Foundations of Information Science

UNC School of Information and Library Science, INLS 101, Spring 2013

January 10
Introduction: What is Information Science?

January 15
History of Information Science

Read pages 2570-2577 of the “Information Science” article for today.

To read before this class:

  1. Saracevic, T. “Information Science.” Edited by M. J Bates. Encyclopedia of Library and Information Sciences. New York: CRC Press, 2010. PDF.

January 17
History of Information Science

Read pages 2577-2585 of the “Information Science” article for today.

To read before this class:

  1. Saracevic, T. “Information Science.” Edited by M. J Bates. Encyclopedia of Library and Information Sciences. New York: CRC Press, 2010. PDF.

January 22
What Is Information?

To read before this class:

  1. Lester, J., and W. C. Koehler. “Fundamental Concepts of Information.” In Fundamentals of Information Studies, 16–25. 2nd ed. New York: Neal-Schuman, 2007. PDF.
  2. Marchionini, Gary. “The Many Meanings of Information.” In Information Concepts: From Books to Cyberspace Identities, 1–9. Synthesis Lectures on Information Concepts, Retrieval, and Services. Morgan & Claypool, 2010. http://www.morganclaypool.com/doi/abs/10.2200/S00306ED1V01Y201010ICR016.

January 24
Information Organization

To read before this class:

  1. Glushko, Robert J. “1. Foundations for Organizing Systems.” In The Discipline of Organizing, edited by Robert J. Glushko, 3rd ed. O’Reilly, 2015.
    Reading tips

    Introduction to the concept of an organizing system and the five facets along which one can analyze organizing systems.

January 29
Information Organization

To read before this class:

  1. Glushko, Robert J., Rachelle Annechino, Jess Hemerly, and Longhao Wang. “6. Categorization: Describing Resource Classes and Types.” In The Discipline of Organizing, edited by Robert J. Glushko, 3rd ed. O’Reilly, 2015.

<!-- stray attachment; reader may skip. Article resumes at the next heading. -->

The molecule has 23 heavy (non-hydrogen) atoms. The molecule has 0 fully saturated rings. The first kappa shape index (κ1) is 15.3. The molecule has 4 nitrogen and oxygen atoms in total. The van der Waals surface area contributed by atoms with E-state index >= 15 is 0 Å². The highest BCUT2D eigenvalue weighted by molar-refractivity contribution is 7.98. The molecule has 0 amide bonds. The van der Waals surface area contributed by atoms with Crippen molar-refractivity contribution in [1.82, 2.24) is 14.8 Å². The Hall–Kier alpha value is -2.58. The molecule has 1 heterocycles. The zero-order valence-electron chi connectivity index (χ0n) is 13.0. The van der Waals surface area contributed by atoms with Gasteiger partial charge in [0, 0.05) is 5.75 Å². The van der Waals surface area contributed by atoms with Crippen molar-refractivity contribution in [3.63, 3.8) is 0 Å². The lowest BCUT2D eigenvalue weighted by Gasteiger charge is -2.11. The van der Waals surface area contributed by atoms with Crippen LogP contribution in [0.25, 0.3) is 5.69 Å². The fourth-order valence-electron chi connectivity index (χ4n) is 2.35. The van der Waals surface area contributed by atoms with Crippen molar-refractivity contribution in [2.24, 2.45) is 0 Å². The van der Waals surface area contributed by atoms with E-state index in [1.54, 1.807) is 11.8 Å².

Reading tips

    What categories are, how they are used in information management, and how changes in the understanding of human cognitive processes have altered theories of categorization over the years.

January 31
Information Organization

To read before this class:

  1. Glushko, Robert J., Jess Hemerly, Vivien Petras, Michael Manoochehri, Longhao Wang, Jordan Shedlock, and Daniel Griffin. “7. Classification: Assigning Resources to Categories.” In The Discipline of Organizing, 3rd ed. O’Reilly, 2015.
    Reading tips

    The terms “classification” and “categorization””are often used interchangeably, but they are not the same. Having a set of categories is not sufficient to create a classification. A classification must be principled so that we know where to place new items and entities in accordance with our system.

February 5
Information Structures

To read before this class:

  1. Morville, Peter, and Louis Rosenfeld. “Thesauri, Controlled Vocabularies, and Metadata.” In Information Architecture for the World Wide Web. 3rd ed. Sebastopol, California: O’Reilly, 2006. PDF.

February 7
Information Structures: XML

To read before this class:

  1. Glushko, Robert J. “XML Foundations.” In Document Engineering, 42-72. Cambridge, Massachusetts: MIT Press, 2005. http://people.ischool.berkeley.edu/~glushko/DocumentEngineeringBookDraft/DEBook/ch2_FINAL.pdf.

February 12
Information Structures: Relational Databases

To read before this class:

  1. Roman, Steven. “Introduction.” In Access Database Design and Programming, 3–10. 3rd ed. Sebastopol, California: O’Reilly, 2002. PDF.
  2. Roman, Steven. “The Entity-Relationship Model of a Database.” In Access Database Design and Programming, 11–17. 3rd ed. Sebastopol, California: O’Reilly, 2002. PDF.

February 14
Information Structures: Relational Databases

Meta-reflection #1 due

To read before this class:

  1. Roman, Steven. “Implementing Entity-Relationship Models.” In Access Database Design and Programming, 18–29. 3rd ed. Sebastopol, California: O’Reilly, 2002. PDF.

February 19
Midterm Exam #1

Midterm Exam #1 due

To read before this class:

  1. The University of North Carolina at Chapel Hill. “For Students Taking Tests.” In Sakai: Tests & Quizzes, 2011. PDF.

February 21
Search & Retrieval

To read before this class:

  1. Croft, W. Bruce, Donald Metzler, and Trevor Strohman. “Search Engines and Information Retrieval.” In Search Engines: Information Retrieval in Practice, 1–12. Boston: Addison-Wesley, 2010. PDF.

February 26
Ryan sick

No class.

February 28